The origin of protein import was a key step in the endosymbiotic acquisition of mitochondria. The main translocon of the mitochondrial outer membrane, TOM40, is ubiquitously present and conserved among organelles of mitochondrial ancestry. By contrast, the N-terminal transit peptides, also called N-terminal targeting sequences (NTSs), that direct precursor proteins to the organelle, are not. To better understand the nature of evolutionary conservation in mitochondrial protein import we investigated the targeting behaviour of Trichomonas vaginalis hydrogenosomal proteins in Saccharomyces cerevisiae and vice versa. Hydrogenosomes import yeast mitochondrial proteins even in the absence of their native NTSs, but do not import yeast cytosolic proteins. Conversely, yeast mitochondria import hydrogenosomal proteins with and without their short NTSs. Conservation of an NTS-independent mitochondrial import route from excavates to opisthokonts indicates its presence in the eukaryote common ancestor. Mitochondrial protein import is known to entail electrophoresis of positively charged NTSs across the electrochemical gradient of the inner mitochondrial membrane. Our present findings indicate that mitochondrial transit peptides, which readily arise from random sequences, were initially selected as a signal for charge-dependent protein targeting specifically to the mitochondrial matrix. Evolutionary loss of the electron transport chain in hydrogenosomes and mitosomes lifted the selective constraints that maintain positive charge in NTSs, allowing first the NTS charge, and subsequently the NTS itself, to be lost. This resulted in NTS-independent matrix targeting, which is conserved across the evolutionary divide separating trichomonads and yeast, and which we propose is the ancestral state of mitochondrial protein import.© The Author(s) 2015. Published by Oxford University Press on behalf of the Society for Molecular Biology and Evolution.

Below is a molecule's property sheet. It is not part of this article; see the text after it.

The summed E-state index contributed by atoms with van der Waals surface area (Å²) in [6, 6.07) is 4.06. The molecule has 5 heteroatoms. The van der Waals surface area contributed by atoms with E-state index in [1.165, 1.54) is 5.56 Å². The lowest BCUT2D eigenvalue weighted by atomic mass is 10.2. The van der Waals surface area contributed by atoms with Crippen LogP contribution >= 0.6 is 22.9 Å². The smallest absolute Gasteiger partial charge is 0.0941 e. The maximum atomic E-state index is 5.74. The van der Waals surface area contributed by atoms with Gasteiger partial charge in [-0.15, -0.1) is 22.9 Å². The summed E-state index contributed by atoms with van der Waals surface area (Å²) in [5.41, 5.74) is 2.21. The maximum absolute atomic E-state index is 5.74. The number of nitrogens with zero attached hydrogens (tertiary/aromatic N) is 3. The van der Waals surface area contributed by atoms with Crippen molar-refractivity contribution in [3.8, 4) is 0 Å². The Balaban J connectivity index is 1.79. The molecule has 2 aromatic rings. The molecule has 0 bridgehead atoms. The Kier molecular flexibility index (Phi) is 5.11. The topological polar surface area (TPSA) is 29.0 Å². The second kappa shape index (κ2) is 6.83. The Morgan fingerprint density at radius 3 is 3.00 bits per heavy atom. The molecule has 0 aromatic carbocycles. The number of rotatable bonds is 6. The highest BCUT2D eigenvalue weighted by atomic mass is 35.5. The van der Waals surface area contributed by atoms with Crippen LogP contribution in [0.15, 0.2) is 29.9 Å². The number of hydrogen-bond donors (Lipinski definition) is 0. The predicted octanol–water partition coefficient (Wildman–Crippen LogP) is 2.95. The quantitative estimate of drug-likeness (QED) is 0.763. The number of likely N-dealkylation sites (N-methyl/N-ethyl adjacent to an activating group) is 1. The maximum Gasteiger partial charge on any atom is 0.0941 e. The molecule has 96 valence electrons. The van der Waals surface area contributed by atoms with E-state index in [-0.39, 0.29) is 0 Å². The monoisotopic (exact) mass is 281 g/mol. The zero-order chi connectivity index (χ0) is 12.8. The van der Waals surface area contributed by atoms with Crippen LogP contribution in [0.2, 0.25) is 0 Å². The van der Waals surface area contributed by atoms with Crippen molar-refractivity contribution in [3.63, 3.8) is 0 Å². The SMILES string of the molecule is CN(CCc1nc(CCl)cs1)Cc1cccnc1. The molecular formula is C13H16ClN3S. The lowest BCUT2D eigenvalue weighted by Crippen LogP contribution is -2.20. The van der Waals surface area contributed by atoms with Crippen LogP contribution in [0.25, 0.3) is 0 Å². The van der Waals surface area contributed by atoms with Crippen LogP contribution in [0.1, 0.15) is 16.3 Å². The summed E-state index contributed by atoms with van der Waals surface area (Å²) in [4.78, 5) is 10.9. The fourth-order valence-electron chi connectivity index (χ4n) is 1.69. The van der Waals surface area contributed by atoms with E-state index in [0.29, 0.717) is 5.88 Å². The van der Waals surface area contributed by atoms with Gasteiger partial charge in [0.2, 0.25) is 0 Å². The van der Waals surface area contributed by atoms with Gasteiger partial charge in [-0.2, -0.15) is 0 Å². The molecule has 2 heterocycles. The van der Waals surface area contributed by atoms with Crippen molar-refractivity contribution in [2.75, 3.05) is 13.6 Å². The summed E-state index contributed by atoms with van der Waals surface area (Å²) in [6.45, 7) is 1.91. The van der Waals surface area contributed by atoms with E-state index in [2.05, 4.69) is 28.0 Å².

Endosymbiotic theories for eukaryote origin. - Philosophical transactions of the Royal Society of London. Series B, Biological sciences
For over 100 years, endosymbiotic theories have figured in thoughts about the differences between prokaryotic and eukaryotic cells. More than 20 different versions of endosymbiotic theory have been presented in the literature to explain the origin of eukaryotes and their mitochondria. Very few of those models account for eukaryotic anaerobes. The role of energy and the energetic constraints that prokaryotic cell organization placed on evolutionary innovation in cell history has recently come to bear on endosymbiotic theory. Only cells that possessed mitochondria had the bioenergetic means to attain eukaryotic cell complexity, which is why there are no true intermediates in the prokaryote-to-eukaryote transition. Current versions of endosymbiotic theory have it that the host was an archaeon (an archaebacterium), not a eukaryote. Hence the evolutionary history and biology of archaea increasingly comes to bear on eukaryotic origins, more than ever before. Here, we have compiled a survey of endosymbiotic theories for the origin of eukaryotes and mitochondria, and for the origin of the eukaryotic nucleus, summarizing the essentials of each and contrasting some of their predictions to the observations. A new aspect of endosymbiosis in eukaryote evolution comes into focus from these considerations: the host for the origin of plastids was a facultative anaerobe.© 2015 The Authors.